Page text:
A new type of geochemical model, CIRF.A, is used to analyze matrix acidizing procedures. The model considers the transport of pore-fluid solutes and the chemical reactions, which are either kinetic or equilibrium controlled. One of its new, distinct features is that it can predict the mineral dissolution and precipitation processes as well as their chemical natures and their consequences on porosity and permeability changes. After calibrating the model with flow-through acidizing experimental results, a series of simulations was carried out under different acidizing conditions. Those simulations show an important phenomenon: the permeability improvement does not always increase with acidizing time. Rather, there exists a maximum value of permeability improvement (MAXPI) that is a function of injection velocity and the mineralogy of formations. The time to reach the MAXPI is the optimal acidizing time (OPAT) that also depends on injection velocity and mineralogy. Further acidizing beyond OPAT lead to permeability decrease and unnecessary costs. The simulations also show that 1) high injection velocity can generate better stimulation results with equal or even less amount of acid; 2) MAXPI is in inverse proportion to the amount of clay; and 3) for fixed total content of illite and kaolinite, MAXPI is in proportion to the ratio of illite/kaolinite. These results demonstrated that reaction-transport simulation can be used to predict MAXPI and OPAT and thus is a valuable tool for optimal design of matrix acidizing strategies.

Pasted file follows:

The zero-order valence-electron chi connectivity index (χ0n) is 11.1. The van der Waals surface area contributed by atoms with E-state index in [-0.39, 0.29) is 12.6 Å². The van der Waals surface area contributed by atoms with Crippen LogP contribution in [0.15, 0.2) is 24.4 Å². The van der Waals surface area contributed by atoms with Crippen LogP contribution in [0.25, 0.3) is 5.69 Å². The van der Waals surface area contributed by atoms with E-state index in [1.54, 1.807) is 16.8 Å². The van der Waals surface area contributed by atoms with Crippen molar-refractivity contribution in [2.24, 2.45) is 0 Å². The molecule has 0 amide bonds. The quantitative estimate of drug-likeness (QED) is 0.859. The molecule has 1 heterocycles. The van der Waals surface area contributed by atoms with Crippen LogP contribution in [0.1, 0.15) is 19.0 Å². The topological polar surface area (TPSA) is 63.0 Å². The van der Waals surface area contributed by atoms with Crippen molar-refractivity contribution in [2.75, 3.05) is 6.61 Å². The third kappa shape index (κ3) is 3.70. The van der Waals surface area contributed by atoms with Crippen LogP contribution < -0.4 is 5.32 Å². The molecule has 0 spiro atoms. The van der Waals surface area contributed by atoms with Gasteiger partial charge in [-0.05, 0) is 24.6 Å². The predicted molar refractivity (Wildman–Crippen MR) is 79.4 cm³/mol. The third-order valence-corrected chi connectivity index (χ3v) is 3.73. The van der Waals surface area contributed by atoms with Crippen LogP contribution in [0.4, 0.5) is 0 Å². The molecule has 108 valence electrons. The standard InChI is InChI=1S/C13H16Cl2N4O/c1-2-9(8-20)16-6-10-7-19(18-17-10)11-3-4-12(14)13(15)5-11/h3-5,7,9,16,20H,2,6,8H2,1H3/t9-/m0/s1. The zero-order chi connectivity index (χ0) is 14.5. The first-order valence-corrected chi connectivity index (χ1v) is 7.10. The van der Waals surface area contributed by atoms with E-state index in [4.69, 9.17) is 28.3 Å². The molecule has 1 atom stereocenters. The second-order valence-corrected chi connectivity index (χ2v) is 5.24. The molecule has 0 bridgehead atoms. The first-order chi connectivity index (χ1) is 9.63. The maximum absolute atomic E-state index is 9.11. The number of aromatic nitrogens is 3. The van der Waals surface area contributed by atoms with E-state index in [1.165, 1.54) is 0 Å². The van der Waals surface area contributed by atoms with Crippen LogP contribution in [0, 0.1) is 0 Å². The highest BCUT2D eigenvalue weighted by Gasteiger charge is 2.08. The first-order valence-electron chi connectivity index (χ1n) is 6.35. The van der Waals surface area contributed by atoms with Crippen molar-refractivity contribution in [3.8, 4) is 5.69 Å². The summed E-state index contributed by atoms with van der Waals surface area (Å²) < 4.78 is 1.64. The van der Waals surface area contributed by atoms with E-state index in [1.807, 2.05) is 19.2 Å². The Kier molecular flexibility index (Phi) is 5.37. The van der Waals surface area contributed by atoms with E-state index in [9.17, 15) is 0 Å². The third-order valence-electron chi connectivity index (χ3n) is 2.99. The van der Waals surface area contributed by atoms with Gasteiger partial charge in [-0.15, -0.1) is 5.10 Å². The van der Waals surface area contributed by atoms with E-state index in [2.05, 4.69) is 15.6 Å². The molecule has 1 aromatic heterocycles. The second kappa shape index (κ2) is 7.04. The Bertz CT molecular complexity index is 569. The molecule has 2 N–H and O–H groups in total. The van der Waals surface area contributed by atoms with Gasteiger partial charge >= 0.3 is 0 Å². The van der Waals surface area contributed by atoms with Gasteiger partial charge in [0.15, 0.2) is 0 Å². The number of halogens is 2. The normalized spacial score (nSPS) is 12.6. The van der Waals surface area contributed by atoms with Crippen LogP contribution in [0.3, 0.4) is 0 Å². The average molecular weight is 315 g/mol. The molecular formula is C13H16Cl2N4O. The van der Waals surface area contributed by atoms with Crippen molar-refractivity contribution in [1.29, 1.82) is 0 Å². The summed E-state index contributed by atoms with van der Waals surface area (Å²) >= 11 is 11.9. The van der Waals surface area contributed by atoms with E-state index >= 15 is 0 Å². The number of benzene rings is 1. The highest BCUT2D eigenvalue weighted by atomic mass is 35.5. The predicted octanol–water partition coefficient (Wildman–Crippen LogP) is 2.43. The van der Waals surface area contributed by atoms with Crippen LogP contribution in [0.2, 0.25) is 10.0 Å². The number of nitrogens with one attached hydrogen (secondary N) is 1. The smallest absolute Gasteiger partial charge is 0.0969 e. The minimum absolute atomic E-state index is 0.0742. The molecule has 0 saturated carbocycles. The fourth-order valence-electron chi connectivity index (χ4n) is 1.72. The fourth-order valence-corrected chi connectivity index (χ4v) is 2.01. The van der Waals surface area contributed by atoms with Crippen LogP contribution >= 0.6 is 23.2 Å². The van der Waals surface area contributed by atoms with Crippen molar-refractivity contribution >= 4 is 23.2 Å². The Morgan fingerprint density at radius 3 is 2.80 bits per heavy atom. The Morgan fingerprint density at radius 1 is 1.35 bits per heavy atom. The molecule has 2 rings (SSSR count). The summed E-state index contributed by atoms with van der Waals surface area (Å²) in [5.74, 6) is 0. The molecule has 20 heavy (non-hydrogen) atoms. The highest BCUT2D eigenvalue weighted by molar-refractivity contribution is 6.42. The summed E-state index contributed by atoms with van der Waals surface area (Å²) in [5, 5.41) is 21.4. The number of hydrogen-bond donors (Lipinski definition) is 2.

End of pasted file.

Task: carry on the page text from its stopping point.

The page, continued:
Improper acidizing strategies can generate, rather than reduce, formation damage. One source of formation damage during acidizing is the precipitation of minerals and gels, resulting from reactions between injected acids and reservoir rocks.
Geochemical modeling and computer simulation methods were applied to understand the damage caused by the precipitation of secondary phases. They can predict the chemical nature of these byproducts based on formation mineralogy and treatment compositions or pressure, temperature, and injection velocity and time. Unfortunately, as pointed out by Piot and Lietard, "these models cannot predict the damaging potential of these products because they do not include any physical description of the way they are precipitated."
However, that situation changed and new types of geochemical models - Reaction-Transport model - appeared. One of the features of Reaction-Transport models is that transport processes are incorporated into traditional geochemical models so that the full impact of mineral dissolution and precipitation, as well as their chemical natures, are accounted for.
This paper presents the application of such a new geochemical model to address some of the fundamental issues in designing acidizing strategies. The objectives are to help understand the geochemical processes of matrix acidizing and to show how various acidizing conditions affect the outcomes. Our study is based on the general reaction-transport code CIRF.A. Numerical Simulation Technique: the Reaction-Transport Code CIRF.A
The general reaction-transport code CIRF. A was developed at Indiana University to analyze the spatial-temporal behavior of porosity-permeability resulting from reactions between pore fluids and reservoir rocks. By solving a set of coupled nonlinear partial differential equations describing the time and spatial changes of the concentrations of solutes and the dissolution/precipitation rates of solids, CIRF. A computes the porosity and permeability distributions over time and space.
CIRF. A uses a fully coupled finite-difference method to solve the conservation equations for solutes. The CIRF. A method has the advantage over the popular operator-splitting method of rapid convergence and robustness.